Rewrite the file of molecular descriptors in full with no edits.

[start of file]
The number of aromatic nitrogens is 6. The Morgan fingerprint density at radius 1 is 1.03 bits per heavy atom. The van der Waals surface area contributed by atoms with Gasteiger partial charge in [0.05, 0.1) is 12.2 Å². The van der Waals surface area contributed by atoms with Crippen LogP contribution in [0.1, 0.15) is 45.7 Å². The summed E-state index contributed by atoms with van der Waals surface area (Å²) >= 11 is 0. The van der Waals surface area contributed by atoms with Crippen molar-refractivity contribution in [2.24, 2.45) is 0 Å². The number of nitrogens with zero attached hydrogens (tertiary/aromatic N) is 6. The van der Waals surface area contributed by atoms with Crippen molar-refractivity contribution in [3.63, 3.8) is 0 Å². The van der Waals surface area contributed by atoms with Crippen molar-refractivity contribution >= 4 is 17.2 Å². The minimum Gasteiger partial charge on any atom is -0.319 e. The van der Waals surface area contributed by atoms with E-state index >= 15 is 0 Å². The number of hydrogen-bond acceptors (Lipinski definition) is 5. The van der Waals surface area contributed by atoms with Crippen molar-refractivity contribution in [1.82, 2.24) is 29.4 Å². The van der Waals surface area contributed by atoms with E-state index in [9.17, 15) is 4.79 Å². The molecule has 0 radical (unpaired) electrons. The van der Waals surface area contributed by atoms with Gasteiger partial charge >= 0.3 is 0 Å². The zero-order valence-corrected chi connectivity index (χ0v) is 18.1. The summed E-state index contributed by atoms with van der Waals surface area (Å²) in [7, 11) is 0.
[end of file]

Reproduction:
The number of aromatic nitrogens is 6. The Morgan fingerprint density at radius 1 is 1.03 bits per heavy atom. The van der Waals surface area contributed by atoms with Gasteiger partial charge in [0.05, 0.1) is 12.2 Å². The van der Waals surface area contributed by atoms with Crippen LogP contribution in [0.1, 0.15) is 45.7 Å². The summed E-state index contributed by atoms with van der Waals surface area (Å²) >= 11 is 0. The van der Waals surface area contributed by atoms with Crippen molar-refractivity contribution in [2.24, 2.45) is 0 Å². The number of nitrogens with zero attached hydrogens (tertiary/aromatic N) is 6. The van der Waals surface area contributed by atoms with Crippen molar-refractivity contribution in [3.63, 3.8) is 0 Å². The van der Waals surface area contributed by atoms with Crippen molar-refractivity contribution >= 4 is 17.2 Å². The minimum Gasteiger partial charge on any atom is -0.319 e. The van der Waals surface area contributed by atoms with E-state index >= 15 is 0 Å². The number of hydrogen-bond acceptors (Lipinski definition) is 5. The van der Waals surface area contributed by atoms with Crippen molar-refractivity contribution in [1.82, 2.24) is 29.4 Å². The van der Waals surface area contributed by atoms with E-state index in [9.17, 15) is 4.79 Å². The molecule has 0 radical (unpaired) electrons. The van der Waals surface area contributed by atoms with Gasteiger partial charge >= 0.3 is 0 Å². The zero-order valence-corrected chi connectivity index (χ0v) is 18.1. The summed E-state index contributed by atoms with van der Waals surface area (Å²) in [7, 11) is 0.